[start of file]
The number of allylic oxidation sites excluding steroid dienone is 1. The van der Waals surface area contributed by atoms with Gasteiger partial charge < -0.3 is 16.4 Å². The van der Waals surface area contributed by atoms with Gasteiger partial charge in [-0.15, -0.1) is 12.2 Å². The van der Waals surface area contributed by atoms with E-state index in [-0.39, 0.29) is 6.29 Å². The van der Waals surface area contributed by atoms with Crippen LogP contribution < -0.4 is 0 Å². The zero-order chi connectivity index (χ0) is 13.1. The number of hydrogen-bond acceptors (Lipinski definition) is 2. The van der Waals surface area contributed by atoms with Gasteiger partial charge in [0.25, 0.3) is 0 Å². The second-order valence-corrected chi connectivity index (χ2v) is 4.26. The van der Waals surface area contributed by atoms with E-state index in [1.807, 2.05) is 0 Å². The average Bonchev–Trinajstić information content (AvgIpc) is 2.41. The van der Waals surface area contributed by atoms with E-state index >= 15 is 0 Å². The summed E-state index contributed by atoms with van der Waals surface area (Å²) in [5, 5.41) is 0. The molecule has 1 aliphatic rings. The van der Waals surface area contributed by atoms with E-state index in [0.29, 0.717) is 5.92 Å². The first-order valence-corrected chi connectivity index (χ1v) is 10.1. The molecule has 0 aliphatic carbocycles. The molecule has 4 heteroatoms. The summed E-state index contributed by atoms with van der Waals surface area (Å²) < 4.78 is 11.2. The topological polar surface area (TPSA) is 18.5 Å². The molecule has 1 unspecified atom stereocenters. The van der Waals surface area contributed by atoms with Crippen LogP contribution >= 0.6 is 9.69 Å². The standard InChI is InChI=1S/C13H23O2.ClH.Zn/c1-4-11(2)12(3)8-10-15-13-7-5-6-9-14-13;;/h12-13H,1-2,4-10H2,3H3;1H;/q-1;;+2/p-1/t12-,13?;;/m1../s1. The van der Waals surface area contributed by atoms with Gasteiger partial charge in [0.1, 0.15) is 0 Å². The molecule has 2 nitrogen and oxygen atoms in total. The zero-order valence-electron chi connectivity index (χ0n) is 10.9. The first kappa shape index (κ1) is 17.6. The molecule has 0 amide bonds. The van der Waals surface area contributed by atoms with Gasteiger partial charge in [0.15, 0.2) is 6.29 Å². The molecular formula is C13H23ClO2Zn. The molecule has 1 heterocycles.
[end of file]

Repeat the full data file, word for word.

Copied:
The number of allylic oxidation sites excluding steroid dienone is 1. The van der Waals surface area contributed by atoms with Gasteiger partial charge < -0.3 is 16.4 Å². The van der Waals surface area contributed by atoms with Gasteiger partial charge in [-0.15, -0.1) is 12.2 Å². The van der Waals surface area contributed by atoms with E-state index in [-0.39, 0.29) is 6.29 Å². The van der Waals surface area contributed by atoms with Crippen LogP contribution < -0.4 is 0 Å². The zero-order chi connectivity index (χ0) is 13.1. The number of hydrogen-bond acceptors (Lipinski definition) is 2. The van der Waals surface area contributed by atoms with Gasteiger partial charge in [0.25, 0.3) is 0 Å². The second-order valence-corrected chi connectivity index (χ2v) is 4.26. The van der Waals surface area contributed by atoms with E-state index in [1.807, 2.05) is 0 Å². The average Bonchev–Trinajstić information content (AvgIpc) is 2.41. The van der Waals surface area contributed by atoms with E-state index >= 15 is 0 Å². The summed E-state index contributed by atoms with van der Waals surface area (Å²) in [5, 5.41) is 0. The molecule has 1 aliphatic rings. The van der Waals surface area contributed by atoms with E-state index in [0.29, 0.717) is 5.92 Å². The first-order valence-corrected chi connectivity index (χ1v) is 10.1. The molecule has 0 aliphatic carbocycles. The molecule has 4 heteroatoms. The summed E-state index contributed by atoms with van der Waals surface area (Å²) < 4.78 is 11.2. The topological polar surface area (TPSA) is 18.5 Å². The molecule has 1 unspecified atom stereocenters. The van der Waals surface area contributed by atoms with Crippen LogP contribution >= 0.6 is 9.69 Å². The standard InChI is InChI=1S/C13H23O2.ClH.Zn/c1-4-11(2)12(3)8-10-15-13-7-5-6-9-14-13;;/h12-13H,1-2,4-10H2,3H3;1H;/q-1;;+2/p-1/t12-,13?;;/m1../s1. The van der Waals surface area contributed by atoms with Gasteiger partial charge in [0.1, 0.15) is 0 Å². The molecule has 2 nitrogen and oxygen atoms in total. The zero-order valence-electron chi connectivity index (χ0n) is 10.9. The first kappa shape index (κ1) is 17.6. The molecule has 0 amide bonds. The van der Waals surface area contributed by atoms with Gasteiger partial charge in [0.15, 0.2) is 6.29 Å². The molecular formula is C13H23ClO2Zn. The molecule has 1 heterocycles.